• Although prediction is a key component of intelligence, it is not one in the same. Most news about advances in machine learning make it seem like advances in AI, but this is not always the case. Better statistical analysis doesn’t mean more intelligent beings all the time.
• In order to predict, programs need training data, input data, and feedback data. Collecting this data is expensive, and getting harder and harder to obtain.
• As a business, you need to differentiate between quantity of data, prediction accuracy and value creation. Sometimes adding more data doesn’t lead to better accuracy and more value. Ofcourse, quality is also important, but subject to what you are trying to predict.
• Prediction can be broken down into 4 distinct categories — known knowns, known unknowns, unknown knowns and unknown unknowns. Machines can be very bad at predicting unknown knowns. These are things humans know intuitively, but machines can’t know. Think about the iRobot example of saving a kid vs Will Smith. In these cases, its best to use a human to step in and make a prediction by exception.
• Additionally programs can’t predict things they haven’t seen. If a new virus breaks out with symptoms similar to Zika, a machine may categorize it as Zika unless a human intervenes.

Summary of Part Two — Decision Making:

• All decisions are task based and each tasks consists of inputs, judgement, prediction, action and outcome. With enough feedback, the prediction also gets smarter through training. This is not just in machines but also in people. We take various inputs, we add our judgement (biases) and references to past experiences to predict how to act.
• If we can train a machine to predict without biases, we may make smarter and faster decisions. This makes predictions more apparent and thus cheaper, making the value of other things like the inputs, the judgements and actions much more expensive.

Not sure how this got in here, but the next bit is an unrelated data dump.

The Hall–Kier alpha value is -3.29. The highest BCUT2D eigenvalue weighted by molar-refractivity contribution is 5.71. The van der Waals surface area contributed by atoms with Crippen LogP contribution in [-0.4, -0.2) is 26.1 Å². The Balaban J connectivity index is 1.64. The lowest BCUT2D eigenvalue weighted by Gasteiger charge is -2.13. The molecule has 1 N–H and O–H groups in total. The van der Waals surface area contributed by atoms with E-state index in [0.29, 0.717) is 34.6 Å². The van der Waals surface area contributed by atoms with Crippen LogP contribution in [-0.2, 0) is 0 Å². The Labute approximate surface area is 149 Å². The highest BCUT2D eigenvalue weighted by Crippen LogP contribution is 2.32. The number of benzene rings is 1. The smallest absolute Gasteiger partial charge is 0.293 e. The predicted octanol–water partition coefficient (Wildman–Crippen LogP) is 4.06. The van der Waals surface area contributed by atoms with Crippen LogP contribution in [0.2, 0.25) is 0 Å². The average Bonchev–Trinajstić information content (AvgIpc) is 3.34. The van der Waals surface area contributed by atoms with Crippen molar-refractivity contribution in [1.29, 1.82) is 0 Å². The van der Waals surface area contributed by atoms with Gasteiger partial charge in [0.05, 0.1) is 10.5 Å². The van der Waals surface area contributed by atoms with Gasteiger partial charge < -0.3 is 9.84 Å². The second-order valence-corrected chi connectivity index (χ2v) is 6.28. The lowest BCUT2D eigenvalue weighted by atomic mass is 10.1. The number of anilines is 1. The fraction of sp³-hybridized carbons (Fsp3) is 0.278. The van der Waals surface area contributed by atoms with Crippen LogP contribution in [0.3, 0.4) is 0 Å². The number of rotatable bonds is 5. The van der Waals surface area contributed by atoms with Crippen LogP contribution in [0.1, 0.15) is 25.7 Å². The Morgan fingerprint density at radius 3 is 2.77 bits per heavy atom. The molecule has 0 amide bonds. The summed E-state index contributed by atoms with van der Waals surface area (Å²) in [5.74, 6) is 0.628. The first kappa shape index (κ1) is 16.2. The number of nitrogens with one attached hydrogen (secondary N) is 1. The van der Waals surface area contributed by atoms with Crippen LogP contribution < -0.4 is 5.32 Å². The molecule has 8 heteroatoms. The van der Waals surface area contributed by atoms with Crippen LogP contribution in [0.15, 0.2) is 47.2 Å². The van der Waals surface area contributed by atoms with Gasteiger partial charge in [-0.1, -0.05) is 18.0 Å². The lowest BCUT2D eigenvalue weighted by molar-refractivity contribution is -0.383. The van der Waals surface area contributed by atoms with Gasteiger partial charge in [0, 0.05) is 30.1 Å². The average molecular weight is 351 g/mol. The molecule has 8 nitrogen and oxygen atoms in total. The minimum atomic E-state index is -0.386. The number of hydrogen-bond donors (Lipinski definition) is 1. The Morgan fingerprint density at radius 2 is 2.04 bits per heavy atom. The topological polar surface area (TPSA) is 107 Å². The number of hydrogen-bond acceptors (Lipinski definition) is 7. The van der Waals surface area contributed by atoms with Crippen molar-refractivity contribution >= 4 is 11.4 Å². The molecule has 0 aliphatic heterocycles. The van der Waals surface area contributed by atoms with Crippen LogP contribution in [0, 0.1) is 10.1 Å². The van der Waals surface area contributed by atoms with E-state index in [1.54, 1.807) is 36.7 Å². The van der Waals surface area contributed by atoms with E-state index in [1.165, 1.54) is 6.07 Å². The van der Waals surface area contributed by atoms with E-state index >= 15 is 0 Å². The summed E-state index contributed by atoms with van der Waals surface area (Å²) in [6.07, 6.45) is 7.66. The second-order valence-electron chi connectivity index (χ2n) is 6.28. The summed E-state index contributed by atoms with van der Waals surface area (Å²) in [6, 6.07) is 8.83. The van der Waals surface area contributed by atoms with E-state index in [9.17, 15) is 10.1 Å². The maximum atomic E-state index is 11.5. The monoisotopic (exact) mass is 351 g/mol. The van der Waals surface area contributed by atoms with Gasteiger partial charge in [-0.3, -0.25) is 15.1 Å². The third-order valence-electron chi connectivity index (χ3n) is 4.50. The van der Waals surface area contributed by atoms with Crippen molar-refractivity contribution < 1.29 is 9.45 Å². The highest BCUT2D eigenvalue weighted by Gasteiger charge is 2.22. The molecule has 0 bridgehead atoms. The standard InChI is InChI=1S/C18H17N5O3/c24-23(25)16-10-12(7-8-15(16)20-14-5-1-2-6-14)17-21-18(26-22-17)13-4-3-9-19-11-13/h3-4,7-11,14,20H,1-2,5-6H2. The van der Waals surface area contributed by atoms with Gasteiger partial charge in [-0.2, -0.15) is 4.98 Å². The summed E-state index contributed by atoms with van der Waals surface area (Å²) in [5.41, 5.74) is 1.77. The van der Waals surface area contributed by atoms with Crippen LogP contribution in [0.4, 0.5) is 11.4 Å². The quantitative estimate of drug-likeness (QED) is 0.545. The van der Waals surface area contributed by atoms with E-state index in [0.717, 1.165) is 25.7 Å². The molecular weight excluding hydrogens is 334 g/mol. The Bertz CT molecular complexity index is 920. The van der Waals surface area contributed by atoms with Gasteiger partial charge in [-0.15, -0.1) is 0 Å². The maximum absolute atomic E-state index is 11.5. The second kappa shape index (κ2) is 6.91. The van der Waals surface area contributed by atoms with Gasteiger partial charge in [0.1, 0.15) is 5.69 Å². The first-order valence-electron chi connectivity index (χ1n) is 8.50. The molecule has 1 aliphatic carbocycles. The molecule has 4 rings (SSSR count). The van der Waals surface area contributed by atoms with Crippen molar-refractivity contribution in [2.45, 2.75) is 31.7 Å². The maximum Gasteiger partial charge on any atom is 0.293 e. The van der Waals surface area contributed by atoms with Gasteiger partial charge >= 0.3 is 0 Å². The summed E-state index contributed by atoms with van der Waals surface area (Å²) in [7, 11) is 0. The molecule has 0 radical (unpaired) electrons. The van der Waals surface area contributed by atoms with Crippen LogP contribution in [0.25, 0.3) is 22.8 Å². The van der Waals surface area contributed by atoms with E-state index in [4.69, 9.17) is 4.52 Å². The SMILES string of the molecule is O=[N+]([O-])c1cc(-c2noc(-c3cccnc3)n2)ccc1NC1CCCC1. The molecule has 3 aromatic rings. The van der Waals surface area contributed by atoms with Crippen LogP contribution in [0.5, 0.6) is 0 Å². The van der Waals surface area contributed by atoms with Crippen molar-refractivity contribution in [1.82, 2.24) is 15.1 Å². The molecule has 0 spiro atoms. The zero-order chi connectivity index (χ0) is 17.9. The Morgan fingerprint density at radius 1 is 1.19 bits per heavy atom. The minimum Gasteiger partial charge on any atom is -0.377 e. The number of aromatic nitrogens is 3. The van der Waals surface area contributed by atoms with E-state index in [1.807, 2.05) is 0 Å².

• The core benefit of predictions is so that we don’t end up making satisfactory decisions. We can optimize outcomes once we know how to better predict the tasks that influence them. When you think of waiting rooms at clinics, these are essentially solutions to poor planning as a result of an inability to predict patient throughput. The solution has been televisions or magazines, or notifications when the doctor is ready.
• If prediction becomes so good, it may lead to pure automation — but this is still far away. The areas where automation is starting to occur are those with the best ROI. This includes areas where everything else is automated but prediction, where the gap between and action and prediction is small, and where prediction can speed up a path to more returns.

Summary of Part Three — Tools:

• When thinking about automating a process, the best thing is to look at an entire workflow. Breaking it down by each task, decision point and job to be done. Each task should then be categorized by how expensive/valuable it is and how hard it is to conduct.
• At every step there are opportunities for automation (this leads to concepts like robotic process automation through companies like Blue Priszm)
• The book goes over an AI canvas which I will leave out in my summary but I highly recommend you take a look at it. The canvas helps you understand all the elements you need to build an AI related solution
• By automating certain tasks of different jobs, it could change the professional landscapes of many careers. Some jobs require a significant level of judgement that can be done by a machine (revenue forecaster), while others have multiple small tasks that can be automated (headhunting).

Summary of Part Four —Strategy:

• Many of the top tech companies have an advantage as they are already part of many workflows. As they start to identify what complements their workflows, they can easily get bigger. Think Google with Google Maps, then with transportation elements and local vendor reviews.